To ensure endpoints are protected effectively, organisations need a solution that incorporates advanced security technologies based on a zero-trust protection model. This is a model that offers an effective response to sophisticated threats by not allowing any process or application to run that has not been previously classified as reliable.

  4. Tools that delegate too many security decisions to clients:
    Manually classifying threats or delegating them to IT teams puts a strain on security administrators as they can quickly be saturated in alerts. As a result, research shows the losses after failing to detect a security breach by organisations that do not use automated services or technologies are almost double those that do.

    Also, industry professionals highlight the shortage of cybersecurity skills and training in companies. Automated endpoint detection, containment, and response services are needed to reduce user workloads and make their day-to-day life easier.

  5. Incompatibility with legacy systems:
    Some security solutions on the market are unable to protect all the computers that still run legacy systems or that are not fully compatible with different architectures. This makes the security of the entire IT infrastructure weaker.

  6. An Inability to reduce the attack surface:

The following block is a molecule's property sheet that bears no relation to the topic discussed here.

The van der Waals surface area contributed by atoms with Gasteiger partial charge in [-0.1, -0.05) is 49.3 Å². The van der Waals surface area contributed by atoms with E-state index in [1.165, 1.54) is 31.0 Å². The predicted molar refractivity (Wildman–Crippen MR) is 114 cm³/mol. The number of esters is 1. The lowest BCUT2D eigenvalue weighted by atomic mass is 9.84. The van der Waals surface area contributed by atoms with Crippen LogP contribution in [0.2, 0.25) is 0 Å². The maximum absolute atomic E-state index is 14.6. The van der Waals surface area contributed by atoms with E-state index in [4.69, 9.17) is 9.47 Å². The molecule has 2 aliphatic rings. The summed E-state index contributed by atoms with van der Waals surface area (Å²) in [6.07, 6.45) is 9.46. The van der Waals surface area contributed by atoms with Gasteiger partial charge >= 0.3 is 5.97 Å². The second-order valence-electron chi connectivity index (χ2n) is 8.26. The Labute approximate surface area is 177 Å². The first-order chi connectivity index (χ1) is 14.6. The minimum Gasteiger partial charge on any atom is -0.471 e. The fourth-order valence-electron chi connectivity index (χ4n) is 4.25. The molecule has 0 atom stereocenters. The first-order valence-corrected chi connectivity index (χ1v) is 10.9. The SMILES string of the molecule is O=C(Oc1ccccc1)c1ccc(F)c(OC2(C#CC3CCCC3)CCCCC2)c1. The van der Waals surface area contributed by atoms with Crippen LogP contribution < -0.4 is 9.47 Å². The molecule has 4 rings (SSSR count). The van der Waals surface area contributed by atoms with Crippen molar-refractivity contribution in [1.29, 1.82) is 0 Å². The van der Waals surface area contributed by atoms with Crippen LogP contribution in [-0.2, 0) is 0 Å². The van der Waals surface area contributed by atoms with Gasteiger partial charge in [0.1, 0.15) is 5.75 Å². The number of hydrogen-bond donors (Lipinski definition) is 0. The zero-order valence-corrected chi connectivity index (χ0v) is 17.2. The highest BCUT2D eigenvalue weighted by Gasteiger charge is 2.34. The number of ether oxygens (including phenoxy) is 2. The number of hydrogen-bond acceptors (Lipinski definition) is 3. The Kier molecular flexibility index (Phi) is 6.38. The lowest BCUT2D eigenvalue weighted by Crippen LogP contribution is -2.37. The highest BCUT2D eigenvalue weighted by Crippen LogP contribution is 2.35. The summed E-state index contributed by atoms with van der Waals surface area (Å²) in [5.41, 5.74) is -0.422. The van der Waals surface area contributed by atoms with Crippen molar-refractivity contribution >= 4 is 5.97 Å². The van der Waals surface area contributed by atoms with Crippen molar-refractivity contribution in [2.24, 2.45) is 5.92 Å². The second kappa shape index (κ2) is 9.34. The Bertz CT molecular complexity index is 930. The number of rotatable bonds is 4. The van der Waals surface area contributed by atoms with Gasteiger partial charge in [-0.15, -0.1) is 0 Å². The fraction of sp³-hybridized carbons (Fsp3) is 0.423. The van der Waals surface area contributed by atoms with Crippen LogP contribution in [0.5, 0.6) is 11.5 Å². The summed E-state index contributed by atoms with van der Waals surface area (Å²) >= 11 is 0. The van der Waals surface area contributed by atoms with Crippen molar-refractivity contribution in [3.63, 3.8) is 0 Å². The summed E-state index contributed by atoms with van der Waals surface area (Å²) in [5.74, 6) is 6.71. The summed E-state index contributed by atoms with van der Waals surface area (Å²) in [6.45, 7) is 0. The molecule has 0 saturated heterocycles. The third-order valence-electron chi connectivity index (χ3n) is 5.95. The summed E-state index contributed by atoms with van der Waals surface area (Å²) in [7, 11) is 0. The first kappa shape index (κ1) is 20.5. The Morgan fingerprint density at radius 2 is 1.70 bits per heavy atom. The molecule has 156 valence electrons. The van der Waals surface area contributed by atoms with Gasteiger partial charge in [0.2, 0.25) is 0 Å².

Another factor to consider is how well chosen technologies can reduce the overall attack surface of an organisation. This should include the provision of anti-exploit and web protection capabilities, as well as the ability to undertake patch management for the operating system and third-party applications. It should also include contextual detection capabilities on external accesses, servers, lateral movements, or suspicious behaviour by ransomware and fileless malware.
  7. Lack of centralised technical support:
    Unfortunately, there can be issues with some cybersecurity vendors when it comes to technical support. This can leave customers at the mercy of cyberattacks or facing potentially urgent problems. Support agreements should always be carefully checked prior to deployment of the tools.

By being mindful of these signs, an organisation can ensure it has selected the best platforms and tools to deliver comprehensive protection not just to endpoints, but its entire IT infrastructure. Business operations can continue while the threat of attacks is minimised.

Anthony Daniel is Regional Director – Australia, New Zealand and Pacific Islands at WatchGuard Technologies. He has more than 15 years’ sales and senior account experience in the IT and telecommunications industry and is responsible for leading WatchGuard Technologies’ regional sales growth and business expansion while overseeing all aspects of management, including channel partner development, distribution strategy and revenue growth. He was previously Senior Regional Sales Manager for Australia, New Zealand and the Pacific Islands at SolarWinds and has also worked in senior sales management positions at Oracle, Vocus and Vodafone.